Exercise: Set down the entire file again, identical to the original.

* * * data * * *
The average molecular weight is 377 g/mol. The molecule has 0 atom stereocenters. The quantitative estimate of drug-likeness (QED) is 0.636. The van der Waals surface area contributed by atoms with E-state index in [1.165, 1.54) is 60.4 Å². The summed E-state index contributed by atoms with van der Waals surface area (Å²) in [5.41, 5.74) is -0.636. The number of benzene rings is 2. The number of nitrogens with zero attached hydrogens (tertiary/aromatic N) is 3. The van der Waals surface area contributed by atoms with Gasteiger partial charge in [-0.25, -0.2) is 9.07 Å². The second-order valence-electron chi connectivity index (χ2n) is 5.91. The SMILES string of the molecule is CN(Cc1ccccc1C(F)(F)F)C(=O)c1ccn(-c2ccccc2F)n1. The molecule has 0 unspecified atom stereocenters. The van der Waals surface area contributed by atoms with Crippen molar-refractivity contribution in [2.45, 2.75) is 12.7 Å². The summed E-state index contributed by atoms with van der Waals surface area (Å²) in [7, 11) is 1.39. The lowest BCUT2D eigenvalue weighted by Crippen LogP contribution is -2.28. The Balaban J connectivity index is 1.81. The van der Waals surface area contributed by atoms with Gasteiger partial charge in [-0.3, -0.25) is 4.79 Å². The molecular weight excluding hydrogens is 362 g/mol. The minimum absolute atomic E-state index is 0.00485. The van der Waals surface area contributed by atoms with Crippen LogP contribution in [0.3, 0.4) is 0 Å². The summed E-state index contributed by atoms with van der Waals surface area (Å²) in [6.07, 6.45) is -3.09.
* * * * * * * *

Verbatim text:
The average molecular weight is 377 g/mol. The molecule has 0 atom stereocenters. The quantitative estimate of drug-likeness (QED) is 0.636. The van der Waals surface area contributed by atoms with E-state index in [1.165, 1.54) is 60.4 Å². The summed E-state index contributed by atoms with van der Waals surface area (Å²) in [5.41, 5.74) is -0.636. The number of benzene rings is 2. The number of nitrogens with zero attached hydrogens (tertiary/aromatic N) is 3. The van der Waals surface area contributed by atoms with Gasteiger partial charge in [-0.25, -0.2) is 9.07 Å². The second-order valence-electron chi connectivity index (χ2n) is 5.91. The SMILES string of the molecule is CN(Cc1ccccc1C(F)(F)F)C(=O)c1ccn(-c2ccccc2F)n1. The molecule has 0 unspecified atom stereocenters. The van der Waals surface area contributed by atoms with Crippen molar-refractivity contribution in [2.45, 2.75) is 12.7 Å². The summed E-state index contributed by atoms with van der Waals surface area (Å²) in [7, 11) is 1.39. The lowest BCUT2D eigenvalue weighted by Crippen LogP contribution is -2.28. The Balaban J connectivity index is 1.81. The van der Waals surface area contributed by atoms with Gasteiger partial charge in [-0.3, -0.25) is 4.79 Å². The molecular weight excluding hydrogens is 362 g/mol. The minimum absolute atomic E-state index is 0.00485. The van der Waals surface area contributed by atoms with Crippen LogP contribution in [0.3, 0.4) is 0 Å². The summed E-state index contributed by atoms with van der Waals surface area (Å²) in [6.07, 6.45) is -3.09.